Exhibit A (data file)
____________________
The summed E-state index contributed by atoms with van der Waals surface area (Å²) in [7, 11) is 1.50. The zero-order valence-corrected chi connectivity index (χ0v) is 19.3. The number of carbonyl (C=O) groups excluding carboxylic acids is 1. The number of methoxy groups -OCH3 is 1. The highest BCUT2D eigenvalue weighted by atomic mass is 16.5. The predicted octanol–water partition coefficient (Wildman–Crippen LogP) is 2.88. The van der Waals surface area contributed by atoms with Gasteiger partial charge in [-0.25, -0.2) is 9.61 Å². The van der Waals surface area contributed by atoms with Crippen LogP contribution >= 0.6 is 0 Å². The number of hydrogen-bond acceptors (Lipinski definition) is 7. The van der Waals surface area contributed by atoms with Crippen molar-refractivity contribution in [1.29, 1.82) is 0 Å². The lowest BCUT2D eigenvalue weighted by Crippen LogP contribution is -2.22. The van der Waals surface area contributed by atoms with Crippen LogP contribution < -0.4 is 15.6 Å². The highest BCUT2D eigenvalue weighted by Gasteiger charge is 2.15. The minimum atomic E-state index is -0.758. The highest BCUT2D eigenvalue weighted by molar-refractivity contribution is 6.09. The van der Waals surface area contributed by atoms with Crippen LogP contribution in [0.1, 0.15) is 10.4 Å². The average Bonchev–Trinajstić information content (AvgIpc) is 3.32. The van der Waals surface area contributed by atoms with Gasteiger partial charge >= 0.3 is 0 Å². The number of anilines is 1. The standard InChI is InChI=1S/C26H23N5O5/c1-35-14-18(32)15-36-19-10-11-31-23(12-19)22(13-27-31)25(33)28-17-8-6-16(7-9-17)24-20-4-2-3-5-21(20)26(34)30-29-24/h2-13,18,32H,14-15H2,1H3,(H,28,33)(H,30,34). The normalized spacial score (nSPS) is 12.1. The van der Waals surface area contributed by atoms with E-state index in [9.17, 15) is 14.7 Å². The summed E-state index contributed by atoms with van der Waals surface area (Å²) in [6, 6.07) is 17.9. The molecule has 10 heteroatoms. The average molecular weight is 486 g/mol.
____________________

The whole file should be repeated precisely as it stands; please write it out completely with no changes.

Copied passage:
The summed E-state index contributed by atoms with van der Waals surface area (Å²) in [7, 11) is 1.50. The zero-order valence-corrected chi connectivity index (χ0v) is 19.3. The number of carbonyl (C=O) groups excluding carboxylic acids is 1. The number of methoxy groups -OCH3 is 1. The highest BCUT2D eigenvalue weighted by atomic mass is 16.5. The predicted octanol–water partition coefficient (Wildman–Crippen LogP) is 2.88. The van der Waals surface area contributed by atoms with Gasteiger partial charge in [-0.25, -0.2) is 9.61 Å². The van der Waals surface area contributed by atoms with Crippen LogP contribution >= 0.6 is 0 Å². The number of hydrogen-bond acceptors (Lipinski definition) is 7. The van der Waals surface area contributed by atoms with Crippen molar-refractivity contribution in [1.29, 1.82) is 0 Å². The lowest BCUT2D eigenvalue weighted by Crippen LogP contribution is -2.22. The van der Waals surface area contributed by atoms with Crippen LogP contribution < -0.4 is 15.6 Å². The highest BCUT2D eigenvalue weighted by Gasteiger charge is 2.15. The minimum atomic E-state index is -0.758. The highest BCUT2D eigenvalue weighted by molar-refractivity contribution is 6.09. The van der Waals surface area contributed by atoms with Crippen LogP contribution in [0.1, 0.15) is 10.4 Å². The average Bonchev–Trinajstić information content (AvgIpc) is 3.32. The van der Waals surface area contributed by atoms with Gasteiger partial charge >= 0.3 is 0 Å². The number of anilines is 1. The standard InChI is InChI=1S/C26H23N5O5/c1-35-14-18(32)15-36-19-10-11-31-23(12-19)22(13-27-31)25(33)28-17-8-6-16(7-9-17)24-20-4-2-3-5-21(20)26(34)30-29-24/h2-13,18,32H,14-15H2,1H3,(H,28,33)(H,30,34). The normalized spacial score (nSPS) is 12.1. The van der Waals surface area contributed by atoms with E-state index in [9.17, 15) is 14.7 Å². The summed E-state index contributed by atoms with van der Waals surface area (Å²) in [6, 6.07) is 17.9. The molecule has 10 heteroatoms. The average molecular weight is 486 g/mol.